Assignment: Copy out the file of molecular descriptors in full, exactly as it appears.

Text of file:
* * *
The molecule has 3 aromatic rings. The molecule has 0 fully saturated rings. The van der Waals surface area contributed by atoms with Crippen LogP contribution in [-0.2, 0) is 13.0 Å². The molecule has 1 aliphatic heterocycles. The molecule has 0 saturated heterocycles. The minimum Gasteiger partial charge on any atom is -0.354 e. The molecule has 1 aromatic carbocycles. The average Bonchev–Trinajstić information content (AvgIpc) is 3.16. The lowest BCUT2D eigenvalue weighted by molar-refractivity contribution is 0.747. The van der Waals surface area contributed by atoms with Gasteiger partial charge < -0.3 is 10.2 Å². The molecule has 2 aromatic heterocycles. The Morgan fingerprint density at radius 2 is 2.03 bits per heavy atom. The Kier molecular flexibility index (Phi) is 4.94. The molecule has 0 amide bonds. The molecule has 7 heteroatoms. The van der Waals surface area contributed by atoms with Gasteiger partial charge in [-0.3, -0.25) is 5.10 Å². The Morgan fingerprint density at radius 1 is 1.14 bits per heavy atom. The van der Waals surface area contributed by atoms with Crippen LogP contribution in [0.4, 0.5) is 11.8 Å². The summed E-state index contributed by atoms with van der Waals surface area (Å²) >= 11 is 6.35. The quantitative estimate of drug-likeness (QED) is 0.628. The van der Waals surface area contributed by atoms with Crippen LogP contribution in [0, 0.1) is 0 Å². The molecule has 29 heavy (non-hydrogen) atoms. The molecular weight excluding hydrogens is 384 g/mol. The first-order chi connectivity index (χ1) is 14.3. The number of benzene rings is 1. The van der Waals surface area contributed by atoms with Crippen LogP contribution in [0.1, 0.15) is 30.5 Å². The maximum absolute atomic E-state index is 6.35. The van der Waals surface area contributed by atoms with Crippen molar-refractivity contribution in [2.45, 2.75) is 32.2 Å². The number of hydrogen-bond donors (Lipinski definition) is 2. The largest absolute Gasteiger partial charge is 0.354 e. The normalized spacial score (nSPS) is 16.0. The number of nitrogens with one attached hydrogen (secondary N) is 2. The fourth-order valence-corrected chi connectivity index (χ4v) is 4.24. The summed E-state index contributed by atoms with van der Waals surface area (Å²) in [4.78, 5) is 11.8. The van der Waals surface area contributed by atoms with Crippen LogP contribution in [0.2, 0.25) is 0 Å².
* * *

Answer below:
The molecule has 3 aromatic rings. The molecule has 0 fully saturated rings. The van der Waals surface area contributed by atoms with Crippen LogP contribution in [-0.2, 0) is 13.0 Å². The molecule has 1 aliphatic heterocycles. The molecule has 0 saturated heterocycles. The minimum Gasteiger partial charge on any atom is -0.354 e. The molecule has 1 aromatic carbocycles. The average Bonchev–Trinajstić information content (AvgIpc) is 3.16. The lowest BCUT2D eigenvalue weighted by molar-refractivity contribution is 0.747. The van der Waals surface area contributed by atoms with Gasteiger partial charge < -0.3 is 10.2 Å². The molecule has 2 aromatic heterocycles. The Morgan fingerprint density at radius 2 is 2.03 bits per heavy atom. The Kier molecular flexibility index (Phi) is 4.94. The molecule has 0 amide bonds. The molecule has 7 heteroatoms. The van der Waals surface area contributed by atoms with Gasteiger partial charge in [-0.3, -0.25) is 5.10 Å². The Morgan fingerprint density at radius 1 is 1.14 bits per heavy atom. The van der Waals surface area contributed by atoms with Crippen LogP contribution in [0.4, 0.5) is 11.8 Å². The summed E-state index contributed by atoms with van der Waals surface area (Å²) >= 11 is 6.35. The quantitative estimate of drug-likeness (QED) is 0.628. The van der Waals surface area contributed by atoms with Crippen LogP contribution in [0, 0.1) is 0 Å². The molecule has 29 heavy (non-hydrogen) atoms. The molecular weight excluding hydrogens is 384 g/mol. The first-order chi connectivity index (χ1) is 14.3. The number of benzene rings is 1. The van der Waals surface area contributed by atoms with Crippen LogP contribution in [0.1, 0.15) is 30.5 Å². The maximum absolute atomic E-state index is 6.35. The van der Waals surface area contributed by atoms with Crippen molar-refractivity contribution in [2.45, 2.75) is 32.2 Å². The number of hydrogen-bond donors (Lipinski definition) is 2. The largest absolute Gasteiger partial charge is 0.354 e. The normalized spacial score (nSPS) is 16.0. The number of nitrogens with one attached hydrogen (secondary N) is 2. The fourth-order valence-corrected chi connectivity index (χ4v) is 4.24. The summed E-state index contributed by atoms with van der Waals surface area (Å²) in [4.78, 5) is 11.8. The van der Waals surface area contributed by atoms with Crippen LogP contribution in [0.2, 0.25) is 0 Å².